In any case, a global political system with more than two opposite poles pulling the center away from each other is a recipe for chaos. What Putin, and Kennan before him, might have considered is a polycentric rather than multipolar world system.
In that case, we have always had a polycentric world system made of numerous formal or informal political, economic and military groupings and alliances.
During the Cold War, we had the Nonaligned Movement that at one point included a majority of the United Nations' members. Then we also had the North Atlantic Treaty Organization (NATO) and the Warsaw Pact, not to mention smaller military alliances or bilateral defense accords. The Arab League, the Organization of American States, the African Union, the European Union and the British Commonwealth were also part of a polycentric system.
Over time other "centers" were added: The Organization for Security and Cooperation in Europe (OSCE), the G7 (at times G8), the G20, the Association of Southeast Asian Nations (ASEAN), Mercosur in South America and the Economic Community of West African States (ECOWAS).
To all those we have to add the "centers" created under Russian leadership since the end of the Cold War: The Commonwealth of Independent States, which ironically includes both Russia and Ukraine, with its head office in Minsk, Belarus, the Eurasian Economic Union and the Shanghai Cooperation Organisation, plus the so-called BRICS group of which Russia is a key member and the Organisation of Islamic Cooperation of which Russia is an "adjunct" member.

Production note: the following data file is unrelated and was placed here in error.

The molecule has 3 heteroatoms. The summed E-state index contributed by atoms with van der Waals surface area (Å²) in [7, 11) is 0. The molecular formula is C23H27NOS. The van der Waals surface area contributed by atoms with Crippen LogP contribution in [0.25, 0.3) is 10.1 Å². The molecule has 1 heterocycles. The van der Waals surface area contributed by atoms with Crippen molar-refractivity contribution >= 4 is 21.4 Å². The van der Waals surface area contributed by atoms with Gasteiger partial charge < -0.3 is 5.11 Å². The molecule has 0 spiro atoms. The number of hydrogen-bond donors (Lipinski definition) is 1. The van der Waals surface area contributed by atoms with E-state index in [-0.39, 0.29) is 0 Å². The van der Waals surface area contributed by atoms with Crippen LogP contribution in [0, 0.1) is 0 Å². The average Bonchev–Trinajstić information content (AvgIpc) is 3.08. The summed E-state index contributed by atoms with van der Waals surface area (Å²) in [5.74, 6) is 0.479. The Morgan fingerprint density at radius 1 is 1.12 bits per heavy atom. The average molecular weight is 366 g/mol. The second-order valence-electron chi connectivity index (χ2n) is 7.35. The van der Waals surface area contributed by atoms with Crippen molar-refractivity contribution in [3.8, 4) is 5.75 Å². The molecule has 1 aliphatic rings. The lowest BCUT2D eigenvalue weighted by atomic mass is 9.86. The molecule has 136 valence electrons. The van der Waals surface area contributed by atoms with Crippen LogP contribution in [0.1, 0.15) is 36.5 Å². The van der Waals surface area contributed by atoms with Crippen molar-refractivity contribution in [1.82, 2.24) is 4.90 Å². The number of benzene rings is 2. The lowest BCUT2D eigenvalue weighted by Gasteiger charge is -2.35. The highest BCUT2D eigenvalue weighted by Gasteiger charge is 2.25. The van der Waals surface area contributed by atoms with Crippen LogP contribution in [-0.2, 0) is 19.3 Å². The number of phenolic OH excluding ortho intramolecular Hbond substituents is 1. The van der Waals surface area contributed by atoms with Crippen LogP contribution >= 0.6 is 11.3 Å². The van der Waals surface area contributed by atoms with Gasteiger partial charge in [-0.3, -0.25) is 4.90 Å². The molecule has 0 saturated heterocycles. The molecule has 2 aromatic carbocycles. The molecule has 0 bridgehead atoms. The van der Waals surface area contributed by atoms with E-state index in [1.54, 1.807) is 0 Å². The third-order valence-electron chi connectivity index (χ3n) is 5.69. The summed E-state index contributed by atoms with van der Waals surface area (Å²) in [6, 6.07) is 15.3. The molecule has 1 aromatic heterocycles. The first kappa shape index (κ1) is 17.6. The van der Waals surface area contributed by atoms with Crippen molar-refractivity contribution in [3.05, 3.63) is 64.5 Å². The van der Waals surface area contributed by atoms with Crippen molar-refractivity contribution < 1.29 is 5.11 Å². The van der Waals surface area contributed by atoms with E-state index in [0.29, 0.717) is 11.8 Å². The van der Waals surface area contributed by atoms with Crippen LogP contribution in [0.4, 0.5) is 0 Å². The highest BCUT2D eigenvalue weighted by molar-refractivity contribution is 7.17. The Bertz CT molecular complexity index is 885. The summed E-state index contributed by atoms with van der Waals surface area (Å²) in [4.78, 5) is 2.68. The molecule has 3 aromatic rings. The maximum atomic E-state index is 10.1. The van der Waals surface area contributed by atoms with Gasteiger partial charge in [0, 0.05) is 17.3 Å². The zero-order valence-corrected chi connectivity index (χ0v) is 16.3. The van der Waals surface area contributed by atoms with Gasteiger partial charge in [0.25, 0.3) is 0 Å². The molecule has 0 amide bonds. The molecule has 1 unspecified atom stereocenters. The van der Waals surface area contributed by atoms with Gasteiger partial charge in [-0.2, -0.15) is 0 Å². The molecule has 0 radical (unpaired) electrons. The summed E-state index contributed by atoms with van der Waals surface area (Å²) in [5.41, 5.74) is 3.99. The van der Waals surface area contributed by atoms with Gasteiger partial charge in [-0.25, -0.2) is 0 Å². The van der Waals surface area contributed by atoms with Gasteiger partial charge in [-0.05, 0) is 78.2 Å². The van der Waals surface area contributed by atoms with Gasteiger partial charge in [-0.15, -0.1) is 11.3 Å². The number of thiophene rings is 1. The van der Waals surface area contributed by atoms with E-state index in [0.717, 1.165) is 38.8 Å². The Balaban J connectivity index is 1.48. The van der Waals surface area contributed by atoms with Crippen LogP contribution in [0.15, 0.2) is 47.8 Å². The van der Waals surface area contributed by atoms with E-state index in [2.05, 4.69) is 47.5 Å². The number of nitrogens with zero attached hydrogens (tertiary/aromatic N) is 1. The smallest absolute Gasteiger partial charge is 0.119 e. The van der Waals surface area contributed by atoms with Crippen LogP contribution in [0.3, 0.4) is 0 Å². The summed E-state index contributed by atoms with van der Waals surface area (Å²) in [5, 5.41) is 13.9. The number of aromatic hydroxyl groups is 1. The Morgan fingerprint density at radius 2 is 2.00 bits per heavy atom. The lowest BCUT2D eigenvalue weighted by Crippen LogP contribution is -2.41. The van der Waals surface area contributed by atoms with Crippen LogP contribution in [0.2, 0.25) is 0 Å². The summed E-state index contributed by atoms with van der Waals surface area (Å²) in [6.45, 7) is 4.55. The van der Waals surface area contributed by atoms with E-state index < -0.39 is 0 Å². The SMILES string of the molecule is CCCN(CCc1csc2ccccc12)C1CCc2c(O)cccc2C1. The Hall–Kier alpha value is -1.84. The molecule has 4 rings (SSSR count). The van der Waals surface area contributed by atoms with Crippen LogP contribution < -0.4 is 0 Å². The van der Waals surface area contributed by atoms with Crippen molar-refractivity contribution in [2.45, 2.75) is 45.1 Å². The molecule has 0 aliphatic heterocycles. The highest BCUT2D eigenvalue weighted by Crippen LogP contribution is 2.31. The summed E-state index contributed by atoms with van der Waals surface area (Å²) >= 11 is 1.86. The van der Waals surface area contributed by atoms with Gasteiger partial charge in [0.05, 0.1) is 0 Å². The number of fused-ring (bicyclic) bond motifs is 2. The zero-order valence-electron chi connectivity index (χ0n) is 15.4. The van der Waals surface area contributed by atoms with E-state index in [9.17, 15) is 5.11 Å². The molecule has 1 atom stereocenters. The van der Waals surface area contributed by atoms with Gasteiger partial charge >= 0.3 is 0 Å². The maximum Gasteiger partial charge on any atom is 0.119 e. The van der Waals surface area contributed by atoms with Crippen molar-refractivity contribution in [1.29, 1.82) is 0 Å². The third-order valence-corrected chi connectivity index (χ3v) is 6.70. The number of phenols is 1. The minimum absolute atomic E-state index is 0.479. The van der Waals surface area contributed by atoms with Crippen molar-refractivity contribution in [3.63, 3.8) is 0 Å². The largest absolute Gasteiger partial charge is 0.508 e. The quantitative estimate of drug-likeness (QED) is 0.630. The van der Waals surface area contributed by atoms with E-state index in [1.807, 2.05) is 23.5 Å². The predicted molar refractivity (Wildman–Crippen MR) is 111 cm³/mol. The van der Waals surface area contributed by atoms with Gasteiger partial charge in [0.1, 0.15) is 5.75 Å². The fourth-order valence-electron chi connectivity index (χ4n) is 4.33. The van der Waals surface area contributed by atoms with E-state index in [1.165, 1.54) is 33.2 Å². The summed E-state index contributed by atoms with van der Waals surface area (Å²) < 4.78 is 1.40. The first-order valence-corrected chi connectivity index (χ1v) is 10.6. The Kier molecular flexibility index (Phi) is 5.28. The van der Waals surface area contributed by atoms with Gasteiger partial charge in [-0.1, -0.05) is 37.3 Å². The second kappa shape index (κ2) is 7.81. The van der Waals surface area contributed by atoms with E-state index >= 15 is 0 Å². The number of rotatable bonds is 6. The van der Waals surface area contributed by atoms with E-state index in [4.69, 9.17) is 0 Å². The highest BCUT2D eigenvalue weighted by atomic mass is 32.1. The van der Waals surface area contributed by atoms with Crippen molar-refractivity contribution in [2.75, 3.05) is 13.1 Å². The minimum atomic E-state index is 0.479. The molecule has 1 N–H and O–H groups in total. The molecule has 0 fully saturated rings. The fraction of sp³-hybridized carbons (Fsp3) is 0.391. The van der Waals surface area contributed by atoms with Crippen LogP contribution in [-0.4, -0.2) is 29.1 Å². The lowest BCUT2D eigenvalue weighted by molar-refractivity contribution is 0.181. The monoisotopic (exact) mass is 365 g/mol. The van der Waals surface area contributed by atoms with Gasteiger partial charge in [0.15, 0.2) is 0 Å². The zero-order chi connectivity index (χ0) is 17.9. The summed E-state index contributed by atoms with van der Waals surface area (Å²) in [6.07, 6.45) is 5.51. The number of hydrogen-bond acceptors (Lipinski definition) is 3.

If we add the members of all those groups together, we have virtually the whole of 193 members of the United Nations in a polycentric system.
Putin is now inviting Iran, Turkey and Egypt to join what he sees as an expanded Eurasian economic bloc led by Russia. To achieve that, he is ready to expose some of the contradictions in his perverted world view.
For example, he invaded Ukraine ostensibly to stop NATO from "expanding" its territorial reach. But he is now ready to turn his face the other way while Turkey, a NATO member, snatches a chunk of Syrian territory as large as Donetsk in Ukraine. Putin says he wants to invest $400 billion in reviving Iran's moribund oil industry. But at the same time he is trying to steal as much of Iran's market share in oil as possible by offering discounts on the "brown" oil market, especially to China.